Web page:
In this talk, C. Ondine Chavoya will discuss the curatorial process and strategies involved in developing the exhibition Axis Mundo: Queer Networks in Chicano L.A. The historical exhibition is the first of its kind to excavate histories of experimental art practice, collaboration, and exchange by a group of queer Chicanx artists between the late 1960s and early 1990s. The exhibition presents a broad range of media – painting, performance ephemera, print material, video, music, fashion, and photography - in the context of significant artistic and cultural movements: mail art and artist correspondences; the rise of Chicanx, LGBTQ, and feminist print media; the formation of alternative spaces; fashion culture; punk music and performance; and artist responses to the AIDS crisis. Chavoya’s talk will address questions concerning the role of archives, networks, and queer histories in contemporary exhibitions.
C. Ondine Chavoya is a Professor of Art History and Latina/o Studies at Williams College in Williamstown, Massachusetts where he teaches courses in contemporary art and visual culture. A specialist in Chicanx art, Chavoya’s writings have appeared in Afterimage, Arftorum, Aztlán: A Journal of Chicano Studies, CR: The New Centennial Review, Performance Research, Wide Angle, and in numerous exhibition catalogues and edited volumes. His curatorial projects have addressed issues of collaboration, experimentation, social justice, and archival practices in contemporary art. Recent exhibitions include Asco: Elite of the Obscure, A Retrospective, 1972-1987 (with Rita Gonzalez), Robert Rauschenberg: Autobiography(with Lisa Dorin), and Axis Mundo: Queer Networks in Chicano L.A.(with David Evans Frantz). Working with Jennifer González, Chon Noriega, and Tere Romo, he is also co-editor of the forthcoming Chicano and Chicana Art: A Critical Anthology(Duke University Press). Chavoya received his B.A. from University of California, Santa Cruz in Art History and Comparative Literature and his M.A. and Ph.D. from University of Rochester in Visual and Cultural Studies.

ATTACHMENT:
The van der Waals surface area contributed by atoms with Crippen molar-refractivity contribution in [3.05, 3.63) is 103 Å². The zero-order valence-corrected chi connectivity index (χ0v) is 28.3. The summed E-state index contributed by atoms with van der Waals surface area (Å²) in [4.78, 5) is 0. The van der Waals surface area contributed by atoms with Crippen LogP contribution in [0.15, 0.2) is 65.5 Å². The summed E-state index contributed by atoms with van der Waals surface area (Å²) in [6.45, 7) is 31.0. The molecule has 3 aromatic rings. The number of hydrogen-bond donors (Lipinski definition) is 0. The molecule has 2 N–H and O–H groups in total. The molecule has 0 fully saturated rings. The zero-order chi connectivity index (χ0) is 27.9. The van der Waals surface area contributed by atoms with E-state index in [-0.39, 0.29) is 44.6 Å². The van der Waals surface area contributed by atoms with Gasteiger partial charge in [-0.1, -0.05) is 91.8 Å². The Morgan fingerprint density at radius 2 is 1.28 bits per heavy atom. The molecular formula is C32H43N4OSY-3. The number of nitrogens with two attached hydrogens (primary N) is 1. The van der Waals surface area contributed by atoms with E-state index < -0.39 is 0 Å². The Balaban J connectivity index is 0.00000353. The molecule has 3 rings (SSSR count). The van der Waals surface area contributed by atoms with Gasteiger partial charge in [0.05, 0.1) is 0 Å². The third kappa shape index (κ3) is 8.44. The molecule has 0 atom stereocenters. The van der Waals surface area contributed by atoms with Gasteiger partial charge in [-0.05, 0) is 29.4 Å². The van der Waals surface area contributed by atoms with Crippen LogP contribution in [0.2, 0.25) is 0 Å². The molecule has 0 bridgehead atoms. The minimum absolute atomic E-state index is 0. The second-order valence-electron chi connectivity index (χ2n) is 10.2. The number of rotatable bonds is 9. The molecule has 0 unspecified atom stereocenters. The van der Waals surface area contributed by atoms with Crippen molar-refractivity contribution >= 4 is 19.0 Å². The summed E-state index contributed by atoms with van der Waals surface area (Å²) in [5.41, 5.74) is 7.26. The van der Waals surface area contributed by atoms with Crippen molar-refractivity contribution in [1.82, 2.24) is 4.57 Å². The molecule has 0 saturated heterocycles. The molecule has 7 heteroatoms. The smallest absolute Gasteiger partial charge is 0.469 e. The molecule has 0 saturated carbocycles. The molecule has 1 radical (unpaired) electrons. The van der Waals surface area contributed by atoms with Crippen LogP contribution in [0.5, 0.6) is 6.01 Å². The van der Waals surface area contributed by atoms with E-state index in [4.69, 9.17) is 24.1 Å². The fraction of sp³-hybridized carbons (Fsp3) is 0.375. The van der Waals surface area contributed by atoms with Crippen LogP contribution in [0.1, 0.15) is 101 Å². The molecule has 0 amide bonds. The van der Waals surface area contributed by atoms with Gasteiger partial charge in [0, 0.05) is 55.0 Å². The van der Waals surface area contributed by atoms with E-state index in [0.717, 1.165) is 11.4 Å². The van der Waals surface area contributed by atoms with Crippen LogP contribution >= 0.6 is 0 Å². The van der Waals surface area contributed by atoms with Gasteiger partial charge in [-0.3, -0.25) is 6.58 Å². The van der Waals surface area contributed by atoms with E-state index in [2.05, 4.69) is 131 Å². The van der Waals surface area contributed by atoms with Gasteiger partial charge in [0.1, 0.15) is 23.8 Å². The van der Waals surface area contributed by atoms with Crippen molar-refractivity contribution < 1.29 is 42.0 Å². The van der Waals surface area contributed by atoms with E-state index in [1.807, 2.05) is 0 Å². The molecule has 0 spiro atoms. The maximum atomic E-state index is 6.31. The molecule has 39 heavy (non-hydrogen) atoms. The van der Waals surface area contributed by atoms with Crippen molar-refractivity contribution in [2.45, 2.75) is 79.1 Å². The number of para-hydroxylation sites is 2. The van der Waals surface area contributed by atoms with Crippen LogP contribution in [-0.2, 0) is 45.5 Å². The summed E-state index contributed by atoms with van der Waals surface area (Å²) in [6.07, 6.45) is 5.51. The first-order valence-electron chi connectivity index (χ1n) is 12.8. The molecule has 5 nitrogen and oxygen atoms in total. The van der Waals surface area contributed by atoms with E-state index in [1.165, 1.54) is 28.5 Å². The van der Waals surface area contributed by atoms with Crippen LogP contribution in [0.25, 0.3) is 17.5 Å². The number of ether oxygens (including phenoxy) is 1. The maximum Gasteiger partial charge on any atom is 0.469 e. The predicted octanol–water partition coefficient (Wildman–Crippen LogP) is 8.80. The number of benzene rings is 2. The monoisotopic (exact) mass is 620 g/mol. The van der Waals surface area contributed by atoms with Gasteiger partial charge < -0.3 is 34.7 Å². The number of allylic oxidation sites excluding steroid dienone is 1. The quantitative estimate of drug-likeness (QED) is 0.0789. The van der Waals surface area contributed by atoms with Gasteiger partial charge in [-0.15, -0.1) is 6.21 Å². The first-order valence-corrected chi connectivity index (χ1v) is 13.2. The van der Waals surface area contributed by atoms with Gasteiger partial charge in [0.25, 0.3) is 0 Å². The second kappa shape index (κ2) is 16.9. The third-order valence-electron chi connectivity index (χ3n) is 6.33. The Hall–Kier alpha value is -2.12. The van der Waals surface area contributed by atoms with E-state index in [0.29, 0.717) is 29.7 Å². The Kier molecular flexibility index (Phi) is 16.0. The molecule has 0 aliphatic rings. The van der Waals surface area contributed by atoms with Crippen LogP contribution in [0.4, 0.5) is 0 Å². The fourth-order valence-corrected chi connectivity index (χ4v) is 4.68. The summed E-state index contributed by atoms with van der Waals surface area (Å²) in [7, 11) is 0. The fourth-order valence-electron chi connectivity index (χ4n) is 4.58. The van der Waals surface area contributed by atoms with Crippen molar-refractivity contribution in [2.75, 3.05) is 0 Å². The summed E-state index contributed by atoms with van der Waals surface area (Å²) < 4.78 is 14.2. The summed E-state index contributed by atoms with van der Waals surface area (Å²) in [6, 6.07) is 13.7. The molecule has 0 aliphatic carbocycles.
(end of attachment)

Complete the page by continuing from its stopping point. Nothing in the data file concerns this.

The annual Visual and Media Cultures Colloquia (VMCC) at UCSC are a collaboration between the graduate programs in the Film and Digital Media Department and Visual Studies in the History of Art and Visual Culture Department. The series brings an array of cutting-edge scholars to speak on a broad spectrum of subjects. Talks are free and open to the public. Parking permit required. https://taps.ucsc.edu/parking/visitor-parking.html